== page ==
Neo-Kantianism was an important movement in German philosophy of the late 19th century: Frederick Beiser traces its development back to the late 18th century, and explains its rise as a response to three major developments in German culture: the collapse of speculative idealism; the materialism controversy; and the identity crisis of philosophy.
This is the first full study in English of the German historicist tradition. Frederick C. Beiser surveys the major German thinkers on history from the middle of the eighteenth century until the early twentieth century, providing an introduction to each thinker and the main issues in interpreting and appraising his thought. The volume offers new interpretations of well-known philosophers such as Johann Gottfried Herder and Max Weber, and introduces others who are scarcely known at all, including J. A. Chladenius, Justus (...) Möser, Heinrich Rickert, and Emil Lask. Beyond an exploration of the historical and intellectual context of each thinker, Beiser illuminates the sources and reasons for the movement of German historicism—one of the great revolutions in modern Western thought, and the source of our historical understanding of the human world. (shrink)
Frederick C. Beiser presents the first book to be written on two of the most important idealist philosophers in Germany after Hegel: Adolf Trendelenburg and Rudolf Lotze. Beiser addresses every aspect of their philosophy-- logic, metaphysics, ethics, and aesthetics--and traces their intellectual development from their youth until their death.
Histories of German philosophy in the nineteenth century typically focus on its first half--when Hegel, idealism, and Romanticism dominated. By contrast, the remainder of the century, after Hegel's death, has been relatively neglected because it has been seen as a period of stagnation and decline. But Frederick Beiser argues that the second half of the century was in fact one of the most revolutionary periods in modern philosophy because the nature of philosophy itself was up for grabs and the very (...) absence of certainty led to creativity and the start of a new era. In this innovative concise history of German philosophy from 1840 to 1900, Beiser focuses not on themes or individual thinkers but rather on the period's five great debates: the identity crisis of philosophy, the materialism controversy, the methods and limits of history, the pessimism controversy, and the Ignorabimusstreit. Schopenhauer and Wilhelm Dilthey play important roles in these controversies but so do many neglected figures, including Ludwig Büchner, Eugen Dühring, Eduard von Hartmann, Julius Fraunstaedt, Hermann Lotze, Adolf Trendelenburg, and two women, Agnes Taubert and Olga Pluemacher, who have been completely forgotten in histories of philosophy. The result is a wide-ranging, original, and surprising new account of German philosophy in the critical period between Hegel and the twentieth century. (shrink)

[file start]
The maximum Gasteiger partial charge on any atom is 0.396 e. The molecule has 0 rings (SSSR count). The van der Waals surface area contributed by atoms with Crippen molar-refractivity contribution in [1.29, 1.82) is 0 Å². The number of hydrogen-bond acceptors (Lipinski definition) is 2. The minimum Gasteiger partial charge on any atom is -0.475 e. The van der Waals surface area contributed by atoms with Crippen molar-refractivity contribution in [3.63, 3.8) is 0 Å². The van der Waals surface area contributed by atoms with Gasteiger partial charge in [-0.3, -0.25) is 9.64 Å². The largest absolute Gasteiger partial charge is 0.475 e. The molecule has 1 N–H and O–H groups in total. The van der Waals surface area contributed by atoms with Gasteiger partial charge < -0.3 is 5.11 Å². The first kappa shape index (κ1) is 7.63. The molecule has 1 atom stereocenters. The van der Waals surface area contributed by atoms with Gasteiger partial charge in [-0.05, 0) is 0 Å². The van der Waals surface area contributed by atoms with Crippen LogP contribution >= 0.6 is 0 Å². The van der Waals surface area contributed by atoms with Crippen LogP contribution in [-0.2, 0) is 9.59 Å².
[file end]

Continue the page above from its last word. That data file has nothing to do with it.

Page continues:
Weltschmerz is a study of the pessimism that dominated German philosophy in the second half of the nineteenth century. Pessimism was essentially the theory that life is not worth living, and was introduced into German philosophy by Schopenhauer. Frederick C. Beiser examines the intense and long controversy that arose from Schopenhauer's pessimism, which changed the agenda of philosophy in Germany away from the logic of the sciences and toward an examination of the value of life. He examines the major defenders (...) of pessimism and its chief critics, especially Eugen Dühring and the neo-Kantians. The pessimism dispute of the second half of the century has been largely ignored in secondary literature and this book is a first attempt since the 1880s to re-examine it and to analyze the important philosophical issues raised by it. The dispute concerned the most fundamental philosophical issue of them all: whether life is worth living. (shrink)